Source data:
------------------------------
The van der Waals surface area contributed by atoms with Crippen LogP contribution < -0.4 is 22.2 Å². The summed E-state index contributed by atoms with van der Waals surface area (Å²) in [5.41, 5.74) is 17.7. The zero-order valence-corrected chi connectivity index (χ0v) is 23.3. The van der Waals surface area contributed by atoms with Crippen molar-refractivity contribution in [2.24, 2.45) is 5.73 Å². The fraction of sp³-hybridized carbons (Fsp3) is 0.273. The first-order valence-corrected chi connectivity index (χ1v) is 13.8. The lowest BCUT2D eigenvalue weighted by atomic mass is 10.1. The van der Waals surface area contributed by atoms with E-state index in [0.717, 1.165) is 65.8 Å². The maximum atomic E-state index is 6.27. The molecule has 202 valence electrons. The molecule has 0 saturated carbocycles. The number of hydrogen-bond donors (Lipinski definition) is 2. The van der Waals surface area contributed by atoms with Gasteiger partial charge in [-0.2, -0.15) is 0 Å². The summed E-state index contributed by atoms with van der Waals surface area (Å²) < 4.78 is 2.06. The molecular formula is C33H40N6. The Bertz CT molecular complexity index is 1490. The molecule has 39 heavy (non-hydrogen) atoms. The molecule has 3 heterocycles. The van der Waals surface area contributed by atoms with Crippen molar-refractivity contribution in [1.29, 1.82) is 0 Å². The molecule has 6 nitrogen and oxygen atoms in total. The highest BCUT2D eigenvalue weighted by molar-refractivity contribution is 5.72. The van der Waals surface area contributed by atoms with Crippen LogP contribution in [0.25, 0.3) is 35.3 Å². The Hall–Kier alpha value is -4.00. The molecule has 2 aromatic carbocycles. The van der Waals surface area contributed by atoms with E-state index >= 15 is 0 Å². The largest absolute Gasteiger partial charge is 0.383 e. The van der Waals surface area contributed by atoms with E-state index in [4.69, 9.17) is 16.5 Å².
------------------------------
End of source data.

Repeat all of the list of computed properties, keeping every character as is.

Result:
The van der Waals surface area contributed by atoms with Crippen LogP contribution < -0.4 is 22.2 Å². The summed E-state index contributed by atoms with van der Waals surface area (Å²) in [5.41, 5.74) is 17.7. The zero-order valence-corrected chi connectivity index (χ0v) is 23.3. The van der Waals surface area contributed by atoms with Crippen molar-refractivity contribution in [2.24, 2.45) is 5.73 Å². The fraction of sp³-hybridized carbons (Fsp3) is 0.273. The first-order valence-corrected chi connectivity index (χ1v) is 13.8. The lowest BCUT2D eigenvalue weighted by atomic mass is 10.1. The van der Waals surface area contributed by atoms with E-state index in [0.717, 1.165) is 65.8 Å². The maximum atomic E-state index is 6.27. The molecule has 202 valence electrons. The molecule has 0 saturated carbocycles. The number of hydrogen-bond donors (Lipinski definition) is 2. The van der Waals surface area contributed by atoms with Gasteiger partial charge in [-0.2, -0.15) is 0 Å². The summed E-state index contributed by atoms with van der Waals surface area (Å²) < 4.78 is 2.06. The molecular formula is C33H40N6. The Bertz CT molecular complexity index is 1490. The molecule has 39 heavy (non-hydrogen) atoms. The molecule has 3 heterocycles. The van der Waals surface area contributed by atoms with Crippen molar-refractivity contribution in [1.29, 1.82) is 0 Å². The molecule has 6 nitrogen and oxygen atoms in total. The highest BCUT2D eigenvalue weighted by molar-refractivity contribution is 5.72. The van der Waals surface area contributed by atoms with Crippen LogP contribution in [0.25, 0.3) is 35.3 Å². The Hall–Kier alpha value is -4.00. The molecule has 2 aromatic carbocycles. The van der Waals surface area contributed by atoms with E-state index >= 15 is 0 Å². The largest absolute Gasteiger partial charge is 0.383 e. The van der Waals surface area contributed by atoms with E-state index in [4.69, 9.17) is 16.5 Å².